“It is critical that any activities related to Project Plato, including the mere fact the project exists, be kept in strict confidence.” ~ Chris Andrew, attorney for Johnson & Johnson
Project Plato was the internal code name given within Johnson & Johnson to its plan to conduct a Texas two-step bankruptcy, or what is more technically known as a “divisive merger,” to redirect plaintiffs’ talc asbestos lawsuits away from J&J and toward a bankrupt company. The plan used legal maneuvering to spin a new company off from J&J. Once created, the new company was saddled with the entirety of J&J’s talc liability and then immediately declared to be bankrupt.
J&J named its new company LTL Management LLC and put Robert Wuesthoff; merely a manager within J&J itself, at its head as company president. According to Reuters’ reporting, the rest of the plan was as easy to execute as filing some paperwork. LTL Management LLC “then merged with J&J’s existing consumer products business. The merged company then divided itself under [Texas’] divisional merger law, creating the subsidiary that would take on all the talc liability. The consumer business could then go on as if the lawsuits had never been filed.”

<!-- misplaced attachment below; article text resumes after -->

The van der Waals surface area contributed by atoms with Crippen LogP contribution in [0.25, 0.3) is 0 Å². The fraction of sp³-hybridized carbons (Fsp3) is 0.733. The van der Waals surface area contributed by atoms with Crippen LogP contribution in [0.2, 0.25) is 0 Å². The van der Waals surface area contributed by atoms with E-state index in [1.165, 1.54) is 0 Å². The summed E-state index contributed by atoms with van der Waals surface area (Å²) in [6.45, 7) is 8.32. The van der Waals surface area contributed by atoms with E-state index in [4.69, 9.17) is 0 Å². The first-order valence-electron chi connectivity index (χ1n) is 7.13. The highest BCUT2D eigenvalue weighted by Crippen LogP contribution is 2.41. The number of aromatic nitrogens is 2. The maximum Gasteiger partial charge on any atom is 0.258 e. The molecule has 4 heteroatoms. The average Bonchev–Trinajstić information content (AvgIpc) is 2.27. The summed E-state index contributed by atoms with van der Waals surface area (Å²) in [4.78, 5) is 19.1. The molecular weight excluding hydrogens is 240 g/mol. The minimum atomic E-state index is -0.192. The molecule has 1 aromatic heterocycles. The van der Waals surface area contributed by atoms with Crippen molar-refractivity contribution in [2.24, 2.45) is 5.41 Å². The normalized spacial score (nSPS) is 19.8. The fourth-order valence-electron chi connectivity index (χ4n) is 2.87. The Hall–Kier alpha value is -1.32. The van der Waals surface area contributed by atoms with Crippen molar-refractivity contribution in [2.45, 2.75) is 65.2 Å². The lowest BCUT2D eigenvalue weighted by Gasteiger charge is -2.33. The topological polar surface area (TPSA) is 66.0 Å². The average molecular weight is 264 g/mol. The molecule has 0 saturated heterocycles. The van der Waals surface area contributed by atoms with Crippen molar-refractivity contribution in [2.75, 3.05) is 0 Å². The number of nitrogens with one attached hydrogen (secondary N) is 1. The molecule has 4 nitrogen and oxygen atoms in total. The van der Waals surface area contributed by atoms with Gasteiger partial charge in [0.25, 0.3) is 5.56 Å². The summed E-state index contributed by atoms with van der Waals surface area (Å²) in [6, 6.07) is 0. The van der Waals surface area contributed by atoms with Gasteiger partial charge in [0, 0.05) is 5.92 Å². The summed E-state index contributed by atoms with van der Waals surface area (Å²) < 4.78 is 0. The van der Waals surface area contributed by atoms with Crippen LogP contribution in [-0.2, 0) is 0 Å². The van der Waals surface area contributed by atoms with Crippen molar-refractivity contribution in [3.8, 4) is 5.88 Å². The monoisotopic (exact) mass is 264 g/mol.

Records indicate significant concern within J&J over “negative publicity” once news of the maneuver went public, but nothing was more important to J&J executives than its finances. While considering the strategies it could use to avoid compensating tens of thousands of plaintiffs with claims of mesothelioma and various cancers brought about by the asbestos in the company’s talc products, J&J treasurer Michelle Ryan emailed corporate credit ratings firm Moody’s to discuss how a Texas two-step bankruptcy might affect J&J’s credit score.
It is worth reminding our readers that despite the company’s countless denials on the public stage, privately J&J knew about the presence of asbestos in its talc for decades on end. And while it went to great lengths to conceal that fact – yes, fact – from regulators as well as the general public, that level of evil pales in comparison to something as diabolical as Project Plato.
The move is now under judicial review. Additionally, J&J has filed for a temporary restraining order against Reuters to try to stop the news organization from publishing additional internal communications it might have received regarding Project Plato while simultaneously repeating its refrain that its talc products do not contain asbestos or cause cancer.